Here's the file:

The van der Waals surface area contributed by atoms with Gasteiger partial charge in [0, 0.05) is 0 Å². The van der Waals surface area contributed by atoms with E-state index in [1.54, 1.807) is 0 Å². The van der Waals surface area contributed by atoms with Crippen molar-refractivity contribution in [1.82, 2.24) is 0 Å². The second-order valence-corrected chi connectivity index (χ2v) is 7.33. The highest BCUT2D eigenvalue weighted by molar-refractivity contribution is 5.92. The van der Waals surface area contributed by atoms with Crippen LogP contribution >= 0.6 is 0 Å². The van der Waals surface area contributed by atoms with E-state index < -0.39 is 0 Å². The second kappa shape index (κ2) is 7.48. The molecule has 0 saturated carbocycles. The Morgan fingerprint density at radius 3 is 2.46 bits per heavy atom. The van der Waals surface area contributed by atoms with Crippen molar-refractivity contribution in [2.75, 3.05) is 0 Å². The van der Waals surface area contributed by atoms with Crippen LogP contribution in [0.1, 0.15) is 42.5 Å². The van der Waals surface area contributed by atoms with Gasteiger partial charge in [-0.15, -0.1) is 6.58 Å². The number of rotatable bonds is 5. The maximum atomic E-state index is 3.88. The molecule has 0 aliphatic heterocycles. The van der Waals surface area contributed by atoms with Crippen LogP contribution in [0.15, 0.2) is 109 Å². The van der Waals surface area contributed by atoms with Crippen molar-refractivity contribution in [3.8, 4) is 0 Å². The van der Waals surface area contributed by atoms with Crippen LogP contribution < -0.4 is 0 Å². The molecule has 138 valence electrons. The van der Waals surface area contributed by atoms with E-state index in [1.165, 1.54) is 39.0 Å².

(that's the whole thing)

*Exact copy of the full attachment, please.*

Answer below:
The van der Waals surface area contributed by atoms with Gasteiger partial charge in [0, 0.05) is 0 Å². The van der Waals surface area contributed by atoms with E-state index in [1.54, 1.807) is 0 Å². The van der Waals surface area contributed by atoms with Crippen molar-refractivity contribution in [1.82, 2.24) is 0 Å². The second-order valence-corrected chi connectivity index (χ2v) is 7.33. The highest BCUT2D eigenvalue weighted by molar-refractivity contribution is 5.92. The van der Waals surface area contributed by atoms with Crippen LogP contribution >= 0.6 is 0 Å². The van der Waals surface area contributed by atoms with E-state index < -0.39 is 0 Å². The second kappa shape index (κ2) is 7.48. The molecule has 0 saturated carbocycles. The Morgan fingerprint density at radius 3 is 2.46 bits per heavy atom. The van der Waals surface area contributed by atoms with Crippen molar-refractivity contribution in [2.75, 3.05) is 0 Å². The van der Waals surface area contributed by atoms with Crippen LogP contribution in [0.1, 0.15) is 42.5 Å². The van der Waals surface area contributed by atoms with Gasteiger partial charge in [-0.15, -0.1) is 6.58 Å². The number of rotatable bonds is 5. The maximum atomic E-state index is 3.88. The molecule has 0 aliphatic heterocycles. The van der Waals surface area contributed by atoms with Crippen LogP contribution in [0.15, 0.2) is 109 Å². The van der Waals surface area contributed by atoms with Crippen molar-refractivity contribution in [3.8, 4) is 0 Å². The van der Waals surface area contributed by atoms with Crippen LogP contribution < -0.4 is 0 Å². The molecule has 138 valence electrons. The van der Waals surface area contributed by atoms with E-state index in [1.165, 1.54) is 39.0 Å².